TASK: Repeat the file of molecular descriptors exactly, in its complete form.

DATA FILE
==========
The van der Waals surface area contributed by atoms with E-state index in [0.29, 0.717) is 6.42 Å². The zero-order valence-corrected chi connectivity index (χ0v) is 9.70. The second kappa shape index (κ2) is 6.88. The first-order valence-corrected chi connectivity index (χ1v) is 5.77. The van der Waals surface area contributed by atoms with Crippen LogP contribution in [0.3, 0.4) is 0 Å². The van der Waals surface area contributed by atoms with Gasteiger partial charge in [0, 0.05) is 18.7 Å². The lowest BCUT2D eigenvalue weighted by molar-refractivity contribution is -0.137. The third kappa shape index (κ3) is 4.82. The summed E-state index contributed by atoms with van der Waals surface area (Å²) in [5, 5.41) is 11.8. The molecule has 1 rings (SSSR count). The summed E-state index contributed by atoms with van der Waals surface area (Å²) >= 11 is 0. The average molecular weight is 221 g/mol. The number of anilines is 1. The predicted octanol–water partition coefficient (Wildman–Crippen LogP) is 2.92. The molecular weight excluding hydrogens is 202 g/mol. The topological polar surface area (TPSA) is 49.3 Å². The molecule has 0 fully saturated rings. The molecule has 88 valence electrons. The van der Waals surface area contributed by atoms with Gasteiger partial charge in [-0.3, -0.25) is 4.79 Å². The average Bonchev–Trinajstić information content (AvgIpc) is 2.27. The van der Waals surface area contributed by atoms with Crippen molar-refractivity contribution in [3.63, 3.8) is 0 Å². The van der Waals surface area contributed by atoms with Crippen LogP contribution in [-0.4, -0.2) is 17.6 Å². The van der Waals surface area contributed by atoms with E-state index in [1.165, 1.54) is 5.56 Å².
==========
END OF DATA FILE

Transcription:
The van der Waals surface area contributed by atoms with E-state index in [0.29, 0.717) is 6.42 Å². The zero-order valence-corrected chi connectivity index (χ0v) is 9.70. The second kappa shape index (κ2) is 6.88. The first-order valence-corrected chi connectivity index (χ1v) is 5.77. The van der Waals surface area contributed by atoms with Crippen LogP contribution in [0.3, 0.4) is 0 Å². The van der Waals surface area contributed by atoms with Gasteiger partial charge in [0, 0.05) is 18.7 Å². The lowest BCUT2D eigenvalue weighted by molar-refractivity contribution is -0.137. The third kappa shape index (κ3) is 4.82. The summed E-state index contributed by atoms with van der Waals surface area (Å²) in [5, 5.41) is 11.8. The molecule has 1 rings (SSSR count). The summed E-state index contributed by atoms with van der Waals surface area (Å²) >= 11 is 0. The average molecular weight is 221 g/mol. The number of anilines is 1. The predicted octanol–water partition coefficient (Wildman–Crippen LogP) is 2.92. The molecular weight excluding hydrogens is 202 g/mol. The topological polar surface area (TPSA) is 49.3 Å². The molecule has 0 fully saturated rings. The molecule has 88 valence electrons. The van der Waals surface area contributed by atoms with Gasteiger partial charge in [-0.3, -0.25) is 4.79 Å². The average Bonchev–Trinajstić information content (AvgIpc) is 2.27. The van der Waals surface area contributed by atoms with Crippen molar-refractivity contribution in [3.63, 3.8) is 0 Å². The van der Waals surface area contributed by atoms with Crippen LogP contribution in [-0.4, -0.2) is 17.6 Å². The van der Waals surface area contributed by atoms with E-state index in [1.165, 1.54) is 5.56 Å².